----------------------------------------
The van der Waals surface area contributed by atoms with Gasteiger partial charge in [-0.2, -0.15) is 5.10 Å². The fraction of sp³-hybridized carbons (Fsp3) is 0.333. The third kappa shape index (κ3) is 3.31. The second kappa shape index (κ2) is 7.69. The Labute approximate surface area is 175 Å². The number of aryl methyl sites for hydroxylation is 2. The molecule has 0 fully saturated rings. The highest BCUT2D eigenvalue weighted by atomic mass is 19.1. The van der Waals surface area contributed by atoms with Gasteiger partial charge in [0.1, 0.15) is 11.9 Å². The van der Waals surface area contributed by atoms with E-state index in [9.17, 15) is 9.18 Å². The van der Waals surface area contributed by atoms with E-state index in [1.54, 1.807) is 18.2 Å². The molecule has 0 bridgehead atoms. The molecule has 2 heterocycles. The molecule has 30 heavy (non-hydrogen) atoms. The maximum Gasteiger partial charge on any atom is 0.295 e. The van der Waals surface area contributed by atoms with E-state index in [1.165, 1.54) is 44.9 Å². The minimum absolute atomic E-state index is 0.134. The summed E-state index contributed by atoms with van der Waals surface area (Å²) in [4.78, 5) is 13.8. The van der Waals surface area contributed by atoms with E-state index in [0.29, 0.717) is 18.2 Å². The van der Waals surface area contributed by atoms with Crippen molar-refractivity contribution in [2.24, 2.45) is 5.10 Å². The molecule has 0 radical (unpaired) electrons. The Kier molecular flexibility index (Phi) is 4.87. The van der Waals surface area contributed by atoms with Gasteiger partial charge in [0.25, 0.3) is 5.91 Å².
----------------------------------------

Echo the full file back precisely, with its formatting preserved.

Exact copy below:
The van der Waals surface area contributed by atoms with Gasteiger partial charge in [-0.2, -0.15) is 5.10 Å². The fraction of sp³-hybridized carbons (Fsp3) is 0.333. The third kappa shape index (κ3) is 3.31. The second kappa shape index (κ2) is 7.69. The Labute approximate surface area is 175 Å². The number of aryl methyl sites for hydroxylation is 2. The molecule has 0 fully saturated rings. The highest BCUT2D eigenvalue weighted by atomic mass is 19.1. The van der Waals surface area contributed by atoms with Gasteiger partial charge in [0.1, 0.15) is 11.9 Å². The van der Waals surface area contributed by atoms with E-state index in [9.17, 15) is 9.18 Å². The van der Waals surface area contributed by atoms with E-state index in [1.54, 1.807) is 18.2 Å². The molecule has 0 bridgehead atoms. The molecule has 2 heterocycles. The molecule has 30 heavy (non-hydrogen) atoms. The maximum Gasteiger partial charge on any atom is 0.295 e. The van der Waals surface area contributed by atoms with E-state index in [1.165, 1.54) is 44.9 Å². The minimum absolute atomic E-state index is 0.134. The summed E-state index contributed by atoms with van der Waals surface area (Å²) in [4.78, 5) is 13.8. The van der Waals surface area contributed by atoms with E-state index in [0.29, 0.717) is 18.2 Å². The van der Waals surface area contributed by atoms with Crippen molar-refractivity contribution in [2.24, 2.45) is 5.10 Å². The molecule has 0 radical (unpaired) electrons. The Kier molecular flexibility index (Phi) is 4.87. The van der Waals surface area contributed by atoms with Gasteiger partial charge in [0.25, 0.3) is 5.91 Å².